The Cambridge Housing Authority has put its top purchasing official on paid leave after questions were raised about the bidding for a contract to manage the coin-operated washers and dryers at the authority’s public housing developments.

CHA staff members are examining records of previous bids prepared by Chief Procurement Officer David P. Desrosiers, Executive Director Gregory Russ said. That review will probably be completed by the end of the month.

Desrosiers could not be reached. Public records show he owns a two-family house on Foch Street in Cambridge,and lives there. But there is no telephone listing for him. As an authority employee, Desrosiers is represented by Teamsters Local 122 in Boston. A message left for the head of the local was not returned.

Desrosiers earns $66,766 a year, Russ said. Desrosiers’ profile on the Internet site LinkedIn says he has worked for CHA since 1994 and got a bachelor’s degree in 1980 from American International College, which is in Springfield. Russ said he couldn’t provide information about Desrosiers’ work history or background because that information is “personnel related.”

“Documents were missing”

Desrosiers’ situation came to light when authority commissioners were asked to appoint an interim chief procurement officer at their Aug. 15 meeting. A memo given to the board — not discussed at the public meeting — revealed Desrosiers had been put on paid “administrative leave” during the first week of August. Russ provided the memo in response to a request from Cambridge Day.

“The decision to place the current [chief procurement officer] on administrative leave is based on an internal review of a procurement file that had been submitted for board approval but had not yet been presented to the board,” the memo from authority Deputy Executive Director Michael Johnston said.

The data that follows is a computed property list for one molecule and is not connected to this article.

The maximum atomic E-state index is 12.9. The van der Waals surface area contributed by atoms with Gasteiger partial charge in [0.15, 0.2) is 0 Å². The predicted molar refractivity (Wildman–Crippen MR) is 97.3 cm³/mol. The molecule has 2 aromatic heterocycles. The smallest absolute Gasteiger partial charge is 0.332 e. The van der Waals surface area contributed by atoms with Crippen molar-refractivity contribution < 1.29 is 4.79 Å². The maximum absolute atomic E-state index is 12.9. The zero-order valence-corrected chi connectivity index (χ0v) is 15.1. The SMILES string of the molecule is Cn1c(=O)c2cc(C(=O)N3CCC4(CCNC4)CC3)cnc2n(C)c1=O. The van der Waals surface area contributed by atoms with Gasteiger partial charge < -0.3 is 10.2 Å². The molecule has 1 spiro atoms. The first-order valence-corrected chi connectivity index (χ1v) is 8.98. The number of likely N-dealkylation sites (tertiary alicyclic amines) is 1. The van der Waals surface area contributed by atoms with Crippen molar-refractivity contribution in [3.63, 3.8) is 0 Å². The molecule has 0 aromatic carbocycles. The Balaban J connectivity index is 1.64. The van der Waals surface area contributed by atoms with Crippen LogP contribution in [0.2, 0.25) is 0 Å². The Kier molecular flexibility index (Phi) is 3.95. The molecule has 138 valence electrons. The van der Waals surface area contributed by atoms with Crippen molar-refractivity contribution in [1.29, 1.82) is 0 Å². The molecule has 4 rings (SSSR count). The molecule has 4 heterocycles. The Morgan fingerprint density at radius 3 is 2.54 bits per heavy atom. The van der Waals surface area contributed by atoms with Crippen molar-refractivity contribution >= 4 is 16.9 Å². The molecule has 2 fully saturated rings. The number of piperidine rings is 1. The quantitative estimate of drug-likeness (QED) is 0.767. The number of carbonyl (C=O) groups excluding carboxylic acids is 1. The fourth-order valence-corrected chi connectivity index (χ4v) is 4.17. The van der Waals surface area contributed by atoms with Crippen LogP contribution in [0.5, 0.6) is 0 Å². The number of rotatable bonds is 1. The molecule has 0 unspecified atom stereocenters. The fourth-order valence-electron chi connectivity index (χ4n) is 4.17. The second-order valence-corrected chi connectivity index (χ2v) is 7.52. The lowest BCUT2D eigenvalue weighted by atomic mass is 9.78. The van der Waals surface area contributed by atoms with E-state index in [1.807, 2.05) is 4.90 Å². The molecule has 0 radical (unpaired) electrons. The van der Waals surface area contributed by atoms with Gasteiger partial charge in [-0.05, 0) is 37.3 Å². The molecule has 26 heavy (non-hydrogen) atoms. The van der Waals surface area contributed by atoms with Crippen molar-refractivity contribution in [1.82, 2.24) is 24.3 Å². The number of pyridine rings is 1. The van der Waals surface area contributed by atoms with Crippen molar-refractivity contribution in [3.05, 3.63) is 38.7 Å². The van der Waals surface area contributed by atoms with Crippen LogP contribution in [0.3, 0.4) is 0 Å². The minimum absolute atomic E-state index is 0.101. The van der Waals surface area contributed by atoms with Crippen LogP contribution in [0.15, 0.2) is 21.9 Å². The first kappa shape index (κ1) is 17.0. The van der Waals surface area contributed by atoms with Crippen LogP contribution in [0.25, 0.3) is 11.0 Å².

In an interview, Russ said questions about bidding for the laundry contract arose when “we received a board memo” asking for approval of a contract and “we were unhappy with the way the memo was written.” Staff members checked Desrosiers’ file on the contract and found “it did not comport with what is required. Documents were missing or did not agree,”  Russ said.

Desrosiers was placed on leave while staff examines files for other contracts he oversaw. The authority will probably have to rebid the laundry contract, Russ said.

Under the contract, an outside company maintains and manages laundry rooms at CHA developments in return for a share of the revenue collected in the machines. The authority has been getting about $50,000 to $51,000 a year from the contract, Russ said.

The vendors

Only one company, Automatic Coin Laundry Systems in Waltham, bid on the contract, although two others picked up paperwork, Russ said. The companies that did not bid were Mac-Gray Corp., a national laundry management company based in Waltham, and Commonwealth Appliance Inc., in Norwood. None of the three companies returned calls seeking comment on the bid. CHA officials contacted Mac-Gray and Commonwealth Appliance as part of their review of Desrosiers, Russ said.

Mac-Gray holds the CHA contract. The publicly owned company reported that it collected almost $155 million in management revenue in the first six months of this year and paid about 49 percent of the collections to property owners. The company manages coin-operated laundries in 43 states and says it is the second-largest “laundry facilities business” in the country.

Commonwealth Appliance says on its website that it pays property owners 50 percent to 80 percent of revenues depending on the type of contract signed. There were no specifics online.

This story was expanded Aug. 26, 2012, from the original.